"Staging the Undead"
CALL FOR PAPERS—KALAMAZOO MEDIEVAL CONGRESS 2017
1402: A ROUNDTABLE
Panel title: "Fanfiction in Medieval Studies: What Do We Mean When We Say 'Fanfiction'?"
Conference: 52nd International Congress on Medieval Studies Kalamazoo, Michigan, May 11-14, 2017
Organizer: Dr Anna Wilson, email@example.com
Abstract submission deadline Sept 15
MEDIEVAL AND RENAISSANCE DRAMA SOCIETY
Call for Papers: Leeds IMC 2017
Passion, Power, and Rhetoric: Latin Influences on Early Drama
The twenty-fourth International Medieval Congress (IMC) will take place in Leeds, UK, from 3-6 July 2017. The IMC seeks to provide an interdisciplinary forum for the discussion of all aspects of Medieval Studies. However, every year, the IMC chooses a special thematic strand which – for 2017 – is ‘Otherness’. This focus has been chosen for its wide application across all centuries and regions and its impact on all disciplines devoted to this epoch.
The Medieval and Renaissance Drama Society seeks three 20-minute presentations on any aspect of medieval and early modern Dutch and Flemish drama for a session at the 2017 International Medieval Congress at Leeds.
“[M]edievalism now features in hundreds of currently taught university and college-based courses, especially in English Literature departments across and beyond the English-speaking world...” writes Louise D’Arcens in the introduction to the new Cambridge Companion to Medievalism (2016). This session will explore the implications of teaching medieval studies through or alongside medievalism(s). How do students—many of whom are newly engaged with studies of medieval topics—perceive the distinction between medieval and medievalism? To what degree does medievalism affect/inflect non-literary studies of the Middle Ages (in history or art history courses, for example)?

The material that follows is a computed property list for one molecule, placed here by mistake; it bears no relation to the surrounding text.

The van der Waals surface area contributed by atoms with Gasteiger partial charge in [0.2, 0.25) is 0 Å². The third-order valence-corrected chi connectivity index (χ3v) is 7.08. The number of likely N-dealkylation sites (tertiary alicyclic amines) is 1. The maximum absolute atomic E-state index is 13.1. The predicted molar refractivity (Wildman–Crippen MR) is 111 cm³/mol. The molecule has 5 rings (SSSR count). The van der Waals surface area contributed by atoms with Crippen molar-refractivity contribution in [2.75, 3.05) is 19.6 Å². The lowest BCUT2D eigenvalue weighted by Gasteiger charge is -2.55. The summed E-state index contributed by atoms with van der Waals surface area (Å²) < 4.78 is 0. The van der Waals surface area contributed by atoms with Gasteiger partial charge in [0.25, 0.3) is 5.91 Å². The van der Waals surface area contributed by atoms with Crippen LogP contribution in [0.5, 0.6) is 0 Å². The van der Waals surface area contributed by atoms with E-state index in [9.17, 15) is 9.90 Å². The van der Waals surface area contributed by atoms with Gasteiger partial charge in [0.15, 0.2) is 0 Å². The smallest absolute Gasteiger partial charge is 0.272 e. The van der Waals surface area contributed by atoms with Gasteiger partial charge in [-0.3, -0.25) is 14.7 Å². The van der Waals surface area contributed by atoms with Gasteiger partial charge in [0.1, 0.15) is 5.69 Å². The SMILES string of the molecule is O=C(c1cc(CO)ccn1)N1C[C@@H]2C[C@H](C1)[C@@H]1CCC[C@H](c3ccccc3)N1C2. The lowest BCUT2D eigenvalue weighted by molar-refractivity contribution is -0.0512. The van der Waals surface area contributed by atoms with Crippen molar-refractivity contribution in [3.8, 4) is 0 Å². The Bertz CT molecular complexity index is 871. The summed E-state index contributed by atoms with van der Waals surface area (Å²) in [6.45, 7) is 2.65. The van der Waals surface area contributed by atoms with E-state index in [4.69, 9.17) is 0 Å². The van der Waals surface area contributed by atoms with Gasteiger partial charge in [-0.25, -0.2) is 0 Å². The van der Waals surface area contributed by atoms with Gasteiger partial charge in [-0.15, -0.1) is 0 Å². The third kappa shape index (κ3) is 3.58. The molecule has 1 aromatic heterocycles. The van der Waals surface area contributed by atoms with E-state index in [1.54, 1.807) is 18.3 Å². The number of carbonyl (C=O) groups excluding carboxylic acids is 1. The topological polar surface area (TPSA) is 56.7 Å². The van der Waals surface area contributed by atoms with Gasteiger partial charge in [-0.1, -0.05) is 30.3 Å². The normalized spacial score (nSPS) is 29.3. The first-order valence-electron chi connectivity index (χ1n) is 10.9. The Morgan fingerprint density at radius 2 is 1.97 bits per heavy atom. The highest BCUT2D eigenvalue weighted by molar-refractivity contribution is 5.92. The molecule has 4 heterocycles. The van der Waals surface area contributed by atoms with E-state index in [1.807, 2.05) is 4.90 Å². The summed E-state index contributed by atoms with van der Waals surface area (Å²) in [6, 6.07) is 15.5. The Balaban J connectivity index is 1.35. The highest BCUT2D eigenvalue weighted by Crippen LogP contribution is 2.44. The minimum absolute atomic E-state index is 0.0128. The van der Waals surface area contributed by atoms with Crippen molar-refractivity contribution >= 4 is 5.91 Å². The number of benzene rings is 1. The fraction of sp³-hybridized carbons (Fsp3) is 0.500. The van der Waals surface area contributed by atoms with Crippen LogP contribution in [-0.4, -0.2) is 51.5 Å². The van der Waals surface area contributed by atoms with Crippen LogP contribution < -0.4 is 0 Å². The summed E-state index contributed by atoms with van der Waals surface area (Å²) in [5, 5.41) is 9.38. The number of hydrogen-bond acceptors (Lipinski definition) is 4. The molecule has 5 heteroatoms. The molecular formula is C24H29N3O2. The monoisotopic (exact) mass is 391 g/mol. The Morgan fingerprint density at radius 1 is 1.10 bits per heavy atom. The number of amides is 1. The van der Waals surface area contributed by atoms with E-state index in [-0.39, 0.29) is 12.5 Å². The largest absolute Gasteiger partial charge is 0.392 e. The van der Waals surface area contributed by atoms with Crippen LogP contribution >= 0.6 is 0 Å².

SENSE AND SENSIBILITY IN ANGLO-SAXON ENGLAND
CALL FOR PAPERS (SPECIAL SESSION)
52nd International Congress on Medieval Studies
Western Michigan University, Kalamazoo
May 11-14, 2017
Hilary Fox (firstname.lastname@example.org)
I do not know that you can touch wisdom with gloved hands.
—The Old English Soliloquies
Whether it is tweeting Lydgate’s Fall of Princes, making witnesses of his poems both in and out of the codex available to scholars worldwide, or engaging in digital prosopography, the “Digital Turn” in recent literary scholarship provides heretofore unavailable opportunities for engagement with the poetry of John Lydgate. However, this is not the first time the introduction of new technology has effected reception, understanding, and interpretation of the poet. The shift from manuscript to print spread Lydgate’s poems in numbers that were not possible before, while modern editorial practices developed during the nineteenth and twentieth centuries have created a set of “standard” editions of the poet’s works, for good and ill.
Medieval studies has made serious inroads into inquiries surrounding the relationship between objects and environments, between objects and their spiritual power, as well as between descriptions of objects and their literal presence. These issues also pertain to Lydgate studies, as his relationship with matter is complex. As Lisa H.
The shadow of Geoffrey Chaucer loomed large over the century after his death. Later poets such as John Lydgate used words coined by him, explicitly referenced Chaucer’s mastery of poetry, and mentioned their relationship with him in the development of their poetic personae and the writing of their poetic works. These connections, in turn, have left a tradition of scholarship that takes such conceits at face value and maligns the poetry of the fifteenth century for allegedly not being the equal of Chaucer’s.